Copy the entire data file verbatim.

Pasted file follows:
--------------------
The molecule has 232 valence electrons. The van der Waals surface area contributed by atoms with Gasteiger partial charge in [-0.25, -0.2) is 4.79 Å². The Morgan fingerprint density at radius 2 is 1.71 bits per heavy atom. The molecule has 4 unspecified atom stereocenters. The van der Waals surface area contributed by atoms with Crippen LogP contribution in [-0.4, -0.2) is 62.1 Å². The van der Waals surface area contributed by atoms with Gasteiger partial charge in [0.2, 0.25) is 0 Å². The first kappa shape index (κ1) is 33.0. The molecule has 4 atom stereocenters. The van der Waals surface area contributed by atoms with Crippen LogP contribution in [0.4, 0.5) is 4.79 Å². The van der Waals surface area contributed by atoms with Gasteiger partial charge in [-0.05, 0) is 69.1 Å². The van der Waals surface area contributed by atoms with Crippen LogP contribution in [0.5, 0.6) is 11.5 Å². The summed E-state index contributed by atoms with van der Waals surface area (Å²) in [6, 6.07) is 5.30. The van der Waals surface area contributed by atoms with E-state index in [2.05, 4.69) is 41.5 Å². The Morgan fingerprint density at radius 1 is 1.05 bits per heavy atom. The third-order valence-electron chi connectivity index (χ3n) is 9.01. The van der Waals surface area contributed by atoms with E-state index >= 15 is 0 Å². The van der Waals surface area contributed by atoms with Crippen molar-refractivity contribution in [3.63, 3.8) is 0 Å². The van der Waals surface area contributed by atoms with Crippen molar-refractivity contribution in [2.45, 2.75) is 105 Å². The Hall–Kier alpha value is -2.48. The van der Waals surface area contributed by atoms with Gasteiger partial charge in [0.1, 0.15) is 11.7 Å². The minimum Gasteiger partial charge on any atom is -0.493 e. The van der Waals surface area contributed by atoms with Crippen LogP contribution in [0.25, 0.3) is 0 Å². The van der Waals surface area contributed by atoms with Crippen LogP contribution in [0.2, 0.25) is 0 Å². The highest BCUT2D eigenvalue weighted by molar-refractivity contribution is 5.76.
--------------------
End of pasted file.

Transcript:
The molecule has 232 valence electrons. The van der Waals surface area contributed by atoms with Gasteiger partial charge in [-0.25, -0.2) is 4.79 Å². The Morgan fingerprint density at radius 2 is 1.71 bits per heavy atom. The molecule has 4 unspecified atom stereocenters. The van der Waals surface area contributed by atoms with Crippen LogP contribution in [-0.4, -0.2) is 62.1 Å². The van der Waals surface area contributed by atoms with Gasteiger partial charge in [0.2, 0.25) is 0 Å². The first kappa shape index (κ1) is 33.0. The molecule has 4 atom stereocenters. The van der Waals surface area contributed by atoms with Crippen LogP contribution in [0.4, 0.5) is 4.79 Å². The van der Waals surface area contributed by atoms with Gasteiger partial charge in [-0.05, 0) is 69.1 Å². The van der Waals surface area contributed by atoms with Crippen LogP contribution in [0.5, 0.6) is 11.5 Å². The summed E-state index contributed by atoms with van der Waals surface area (Å²) in [6, 6.07) is 5.30. The van der Waals surface area contributed by atoms with E-state index in [2.05, 4.69) is 41.5 Å². The Morgan fingerprint density at radius 1 is 1.05 bits per heavy atom. The third-order valence-electron chi connectivity index (χ3n) is 9.01. The van der Waals surface area contributed by atoms with E-state index >= 15 is 0 Å². The van der Waals surface area contributed by atoms with Crippen molar-refractivity contribution in [3.63, 3.8) is 0 Å². The van der Waals surface area contributed by atoms with Crippen molar-refractivity contribution in [2.45, 2.75) is 105 Å². The Hall–Kier alpha value is -2.48. The van der Waals surface area contributed by atoms with Gasteiger partial charge in [0.1, 0.15) is 11.7 Å². The minimum Gasteiger partial charge on any atom is -0.493 e. The van der Waals surface area contributed by atoms with Crippen LogP contribution in [0.25, 0.3) is 0 Å². The van der Waals surface area contributed by atoms with Crippen LogP contribution in [0.2, 0.25) is 0 Å². The highest BCUT2D eigenvalue weighted by molar-refractivity contribution is 5.76.